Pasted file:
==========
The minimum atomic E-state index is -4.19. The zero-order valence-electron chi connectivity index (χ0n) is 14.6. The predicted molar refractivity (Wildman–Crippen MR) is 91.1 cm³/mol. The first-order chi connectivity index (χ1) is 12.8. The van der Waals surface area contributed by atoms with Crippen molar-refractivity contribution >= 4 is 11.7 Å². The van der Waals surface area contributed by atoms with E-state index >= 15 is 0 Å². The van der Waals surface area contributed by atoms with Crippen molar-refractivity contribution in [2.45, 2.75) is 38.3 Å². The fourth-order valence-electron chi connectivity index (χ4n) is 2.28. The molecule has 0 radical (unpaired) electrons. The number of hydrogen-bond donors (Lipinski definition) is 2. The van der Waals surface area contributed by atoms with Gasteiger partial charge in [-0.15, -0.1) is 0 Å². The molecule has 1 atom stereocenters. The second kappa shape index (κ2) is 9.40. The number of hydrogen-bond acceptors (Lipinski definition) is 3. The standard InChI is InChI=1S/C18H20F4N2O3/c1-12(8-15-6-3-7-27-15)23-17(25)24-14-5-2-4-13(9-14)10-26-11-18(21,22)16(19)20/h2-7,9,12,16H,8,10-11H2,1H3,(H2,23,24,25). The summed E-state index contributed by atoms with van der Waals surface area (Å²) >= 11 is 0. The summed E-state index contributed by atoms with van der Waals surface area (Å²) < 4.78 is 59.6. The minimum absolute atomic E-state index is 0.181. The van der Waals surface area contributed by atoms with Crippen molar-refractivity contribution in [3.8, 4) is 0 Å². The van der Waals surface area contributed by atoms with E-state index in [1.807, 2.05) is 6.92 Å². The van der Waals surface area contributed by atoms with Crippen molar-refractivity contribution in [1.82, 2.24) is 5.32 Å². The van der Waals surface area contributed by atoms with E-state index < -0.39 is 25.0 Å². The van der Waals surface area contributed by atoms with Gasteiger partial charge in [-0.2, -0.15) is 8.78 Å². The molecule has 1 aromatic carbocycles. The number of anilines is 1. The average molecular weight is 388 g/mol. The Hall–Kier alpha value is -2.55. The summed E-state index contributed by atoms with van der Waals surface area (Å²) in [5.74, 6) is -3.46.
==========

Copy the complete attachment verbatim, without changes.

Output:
The minimum atomic E-state index is -4.19. The zero-order valence-electron chi connectivity index (χ0n) is 14.6. The predicted molar refractivity (Wildman–Crippen MR) is 91.1 cm³/mol. The first-order chi connectivity index (χ1) is 12.8. The van der Waals surface area contributed by atoms with Crippen molar-refractivity contribution >= 4 is 11.7 Å². The van der Waals surface area contributed by atoms with E-state index >= 15 is 0 Å². The van der Waals surface area contributed by atoms with Crippen molar-refractivity contribution in [2.45, 2.75) is 38.3 Å². The fourth-order valence-electron chi connectivity index (χ4n) is 2.28. The molecule has 0 radical (unpaired) electrons. The number of hydrogen-bond donors (Lipinski definition) is 2. The van der Waals surface area contributed by atoms with Gasteiger partial charge in [-0.15, -0.1) is 0 Å². The molecule has 1 atom stereocenters. The second kappa shape index (κ2) is 9.40. The number of hydrogen-bond acceptors (Lipinski definition) is 3. The standard InChI is InChI=1S/C18H20F4N2O3/c1-12(8-15-6-3-7-27-15)23-17(25)24-14-5-2-4-13(9-14)10-26-11-18(21,22)16(19)20/h2-7,9,12,16H,8,10-11H2,1H3,(H2,23,24,25). The summed E-state index contributed by atoms with van der Waals surface area (Å²) >= 11 is 0. The summed E-state index contributed by atoms with van der Waals surface area (Å²) < 4.78 is 59.6. The minimum absolute atomic E-state index is 0.181. The van der Waals surface area contributed by atoms with Crippen molar-refractivity contribution in [3.8, 4) is 0 Å². The van der Waals surface area contributed by atoms with E-state index in [1.807, 2.05) is 6.92 Å². The van der Waals surface area contributed by atoms with Crippen molar-refractivity contribution in [1.82, 2.24) is 5.32 Å². The van der Waals surface area contributed by atoms with E-state index < -0.39 is 25.0 Å². The van der Waals surface area contributed by atoms with Gasteiger partial charge in [-0.2, -0.15) is 8.78 Å². The molecule has 1 aromatic carbocycles. The number of anilines is 1. The average molecular weight is 388 g/mol. The Hall–Kier alpha value is -2.55. The summed E-state index contributed by atoms with van der Waals surface area (Å²) in [5.74, 6) is -3.46.